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FAQs - Renewable Energy

What is a solar photovoltaic (PV) system?

A Photovoltaic system converts the energy in light into electrical energy; this electricity is then used to power anything that would normally have been powered by the mains.

How much space does it take up?

Solar panels produce around 150w (watts) per m2- domestic systems range from around 1.5Kw to 4Kw (1Kw = 1000w) so a medium size domestic system of 2.5Kw would require around 17m2 of roof space. The solar panels are kept away from the edges of the roof by around 300mm as a minimum.

How much electricity will my system produce?

Typically a well designed system will produce about 800Kwh of electricity for every Kwp (Kilowatt of solar panel) per year. 1Kwh (kilowatt hour) is the amount of electricity required to keep a 100w bulb on for 10 hours or to run an electric kettle for 20 minutes.

How much will it cost?

Solar PV will normally cost about £3,750-£4,250 per Kw of solar panels installed, the cost of a system depends on the panels used and how they are to be installed. Generally a larger system will cost less per Kw than a small system. So a 2.5Kw solar PV will cost £8,250-£9,350. Currently a 2kW PV system will cost £12000

How long will it take to pay for itself?

A PV system should pay for itself in under 10 years. You can use the link to the Energy Saving Trust web site for a payback calculator.

What is the difference between PV and solar thermal?

Solar thermal is the system that uses the energy from the sun to heat water, this is done using solar thermal collectors normally mounted on the roof, the water flowing through the collectors heats the water in your hot water cylinder in the same way the boiler heats the cylinder.

What are the different types of PV panel available?

There are three main types of panel commonly available in the UK.

  1. Mono crystalline, this is made up of single crystalline silicone, almost black in colour.
  2. Polycrystalline, this is made up of mulitcrystaline silicone and have a marbled appearance.
  3. Amorphous or thin film, these are made using a thinner layer of silicone and usually have a brownish appearance.

Monocrystaline has the highest efficiency at 14-18% but is adversely affected by shading. Poly crystalline is 10-12% efficient but is less affected by limited shading. Amorphous panels are normally 6-8% efficient but tend to perform better in lower light conditions and in shading; they are cheaper but are about 50% bigger for the same output.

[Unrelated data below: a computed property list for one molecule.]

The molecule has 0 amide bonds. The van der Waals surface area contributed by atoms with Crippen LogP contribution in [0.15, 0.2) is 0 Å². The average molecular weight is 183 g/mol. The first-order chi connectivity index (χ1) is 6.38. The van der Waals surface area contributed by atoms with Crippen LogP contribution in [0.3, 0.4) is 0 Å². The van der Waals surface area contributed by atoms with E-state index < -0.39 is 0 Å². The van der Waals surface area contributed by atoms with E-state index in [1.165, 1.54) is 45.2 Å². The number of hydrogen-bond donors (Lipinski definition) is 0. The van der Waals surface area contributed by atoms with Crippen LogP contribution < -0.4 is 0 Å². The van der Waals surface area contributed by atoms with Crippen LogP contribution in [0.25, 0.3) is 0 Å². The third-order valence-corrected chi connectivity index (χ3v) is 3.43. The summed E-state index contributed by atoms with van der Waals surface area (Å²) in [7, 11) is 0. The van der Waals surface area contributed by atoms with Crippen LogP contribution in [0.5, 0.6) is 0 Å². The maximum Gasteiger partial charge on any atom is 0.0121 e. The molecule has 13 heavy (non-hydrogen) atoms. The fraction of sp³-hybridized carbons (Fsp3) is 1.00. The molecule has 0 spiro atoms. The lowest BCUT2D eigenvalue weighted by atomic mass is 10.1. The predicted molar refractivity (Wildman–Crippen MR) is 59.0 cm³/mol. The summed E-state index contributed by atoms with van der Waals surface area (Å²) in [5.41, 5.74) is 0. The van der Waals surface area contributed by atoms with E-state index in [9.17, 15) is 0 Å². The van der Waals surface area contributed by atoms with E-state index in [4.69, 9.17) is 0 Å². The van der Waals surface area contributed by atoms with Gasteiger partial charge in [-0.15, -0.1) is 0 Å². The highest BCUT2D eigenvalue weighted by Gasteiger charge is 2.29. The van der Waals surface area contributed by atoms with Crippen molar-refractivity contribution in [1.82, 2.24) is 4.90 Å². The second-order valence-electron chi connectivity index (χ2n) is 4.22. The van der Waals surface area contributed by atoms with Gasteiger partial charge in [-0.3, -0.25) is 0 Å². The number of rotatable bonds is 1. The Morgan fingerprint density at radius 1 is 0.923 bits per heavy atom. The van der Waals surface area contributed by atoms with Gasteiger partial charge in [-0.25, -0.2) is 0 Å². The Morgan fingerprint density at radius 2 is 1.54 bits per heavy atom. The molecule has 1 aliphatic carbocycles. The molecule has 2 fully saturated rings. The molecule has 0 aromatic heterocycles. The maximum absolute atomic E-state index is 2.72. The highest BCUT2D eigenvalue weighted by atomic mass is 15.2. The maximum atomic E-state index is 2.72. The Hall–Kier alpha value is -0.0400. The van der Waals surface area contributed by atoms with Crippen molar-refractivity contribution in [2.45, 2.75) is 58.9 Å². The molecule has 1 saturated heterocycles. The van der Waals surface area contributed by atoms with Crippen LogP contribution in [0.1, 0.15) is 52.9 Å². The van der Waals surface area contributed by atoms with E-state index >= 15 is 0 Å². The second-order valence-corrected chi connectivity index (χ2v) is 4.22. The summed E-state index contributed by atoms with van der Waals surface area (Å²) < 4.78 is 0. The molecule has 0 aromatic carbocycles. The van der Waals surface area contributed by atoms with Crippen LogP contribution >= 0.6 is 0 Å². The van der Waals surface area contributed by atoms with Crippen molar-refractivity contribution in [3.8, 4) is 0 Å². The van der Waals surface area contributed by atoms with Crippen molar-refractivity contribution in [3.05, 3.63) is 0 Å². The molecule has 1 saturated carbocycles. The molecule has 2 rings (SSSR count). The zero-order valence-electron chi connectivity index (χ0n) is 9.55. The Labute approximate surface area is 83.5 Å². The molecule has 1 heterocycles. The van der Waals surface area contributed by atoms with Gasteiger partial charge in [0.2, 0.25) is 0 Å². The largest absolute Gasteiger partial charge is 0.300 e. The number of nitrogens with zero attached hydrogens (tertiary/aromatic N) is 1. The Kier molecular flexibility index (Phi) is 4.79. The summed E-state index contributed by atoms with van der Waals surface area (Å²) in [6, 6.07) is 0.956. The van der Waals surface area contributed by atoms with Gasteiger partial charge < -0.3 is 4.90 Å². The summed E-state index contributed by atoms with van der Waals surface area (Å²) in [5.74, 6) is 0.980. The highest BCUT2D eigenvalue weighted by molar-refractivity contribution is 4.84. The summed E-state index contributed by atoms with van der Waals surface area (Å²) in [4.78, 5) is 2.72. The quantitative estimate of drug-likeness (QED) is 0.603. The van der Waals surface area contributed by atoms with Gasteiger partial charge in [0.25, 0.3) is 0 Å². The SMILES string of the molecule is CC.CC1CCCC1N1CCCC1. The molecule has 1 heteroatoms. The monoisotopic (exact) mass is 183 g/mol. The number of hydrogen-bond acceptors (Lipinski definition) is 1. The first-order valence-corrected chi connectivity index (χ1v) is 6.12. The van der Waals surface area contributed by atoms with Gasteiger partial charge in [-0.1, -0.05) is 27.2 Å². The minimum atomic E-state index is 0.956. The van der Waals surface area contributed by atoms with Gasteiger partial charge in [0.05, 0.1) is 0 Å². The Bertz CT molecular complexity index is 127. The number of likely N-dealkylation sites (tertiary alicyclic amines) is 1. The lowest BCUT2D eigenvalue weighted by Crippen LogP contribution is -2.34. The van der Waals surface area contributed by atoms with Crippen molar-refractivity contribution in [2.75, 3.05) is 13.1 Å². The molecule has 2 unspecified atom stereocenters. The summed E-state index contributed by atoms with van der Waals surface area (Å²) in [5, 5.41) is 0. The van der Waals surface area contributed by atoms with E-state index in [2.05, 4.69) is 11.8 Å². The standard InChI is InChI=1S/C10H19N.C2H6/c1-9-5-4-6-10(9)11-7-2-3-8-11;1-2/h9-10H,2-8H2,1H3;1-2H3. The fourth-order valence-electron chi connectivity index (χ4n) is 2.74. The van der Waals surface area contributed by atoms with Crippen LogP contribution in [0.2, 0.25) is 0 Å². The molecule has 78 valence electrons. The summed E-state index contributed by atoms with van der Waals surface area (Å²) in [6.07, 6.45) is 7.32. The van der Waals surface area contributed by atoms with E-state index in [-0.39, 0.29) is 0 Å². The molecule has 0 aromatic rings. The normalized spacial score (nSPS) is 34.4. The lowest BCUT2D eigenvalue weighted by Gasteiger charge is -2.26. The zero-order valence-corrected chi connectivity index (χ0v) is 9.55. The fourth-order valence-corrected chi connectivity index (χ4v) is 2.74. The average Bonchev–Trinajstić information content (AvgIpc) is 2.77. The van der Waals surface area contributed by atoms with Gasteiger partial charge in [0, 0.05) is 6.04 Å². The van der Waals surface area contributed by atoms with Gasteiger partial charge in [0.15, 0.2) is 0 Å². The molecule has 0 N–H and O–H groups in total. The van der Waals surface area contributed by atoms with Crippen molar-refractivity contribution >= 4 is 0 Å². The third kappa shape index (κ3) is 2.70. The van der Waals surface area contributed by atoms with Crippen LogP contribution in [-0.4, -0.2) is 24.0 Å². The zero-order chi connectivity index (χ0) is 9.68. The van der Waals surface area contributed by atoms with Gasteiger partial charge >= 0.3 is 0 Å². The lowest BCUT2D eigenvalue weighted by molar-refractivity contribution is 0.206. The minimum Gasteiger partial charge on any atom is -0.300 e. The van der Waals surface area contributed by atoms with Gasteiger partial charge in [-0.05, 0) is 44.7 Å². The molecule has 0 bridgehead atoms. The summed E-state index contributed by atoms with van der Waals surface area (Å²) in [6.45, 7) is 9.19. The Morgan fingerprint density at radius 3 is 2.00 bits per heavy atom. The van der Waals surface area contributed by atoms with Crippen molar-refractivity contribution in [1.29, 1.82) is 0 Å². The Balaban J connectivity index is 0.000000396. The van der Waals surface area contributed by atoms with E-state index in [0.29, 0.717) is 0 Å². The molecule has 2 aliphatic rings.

There are also some panels that are a hybrid monocrystaline/amorphous. These panels offer a higher output and efficiency along with better performance across the spectrum of light. They are however more expensive than the other panel types.

Where can the panels be installed?

Normally they are mounted onto an existing roof, but they can be mounted on a frame fixed to a vertical wall, on a ground mounting frame or pole mounted.

Do I need Planning Permission?

No; not normally for a roof a mounted system. It will require planning consent if it is on a listed building, in a conservation area, in an AONB, national park, ground mounted or over 4Kw. It is prudent to check with the local planning authority in all cases.

A guide to what requires planning permission can be found at

What is the life expectancy of a PV system?

The PV panels normally have a performance guarantee of 90% after 12 years and 80% after 25 years. The specific terms of the guarantee varies between manufacturers. The inverter is the other major component of the system and they usually have extendable guarantees available often up to 25 years.

Will having a PV system protect me from power cuts?

No- under the current regulations if a domestic system is connected to the mains then it must shut down when there is no mains power. This is to ensure that power is not feed back into the mains when it may have been cut off for maintenance or emergency repair. Systems are available for larger installations that enable the PV to be connected when the mains is cut off. It is a matter of time before these systems are domestically available and the regulations are amended to allow them.

Does PV work in the winter?

Yes. PV will work all year round; there will be a reduced yield during the winter due to shorter days and generally more overcast conditions. Although the panels will perform very well on cold clear days.

Can I add extra panels to my system later?

Yes, although it will probably mean that an additional or new inverter is required as in a well designed system the inverter will be sized to run at close to its full capacity. This is because the inverter is more efficient when running at close to full power.

What is the biggest PV system I can have?

There is no practical limit on the size of system, only the space available to install the system. The main constraint is that systems under 4Kw are eligible for the highest FIT and the connection process is simple. Systems over 4Kw receive less FIT and the application process for grid connection can be significantly more complicated.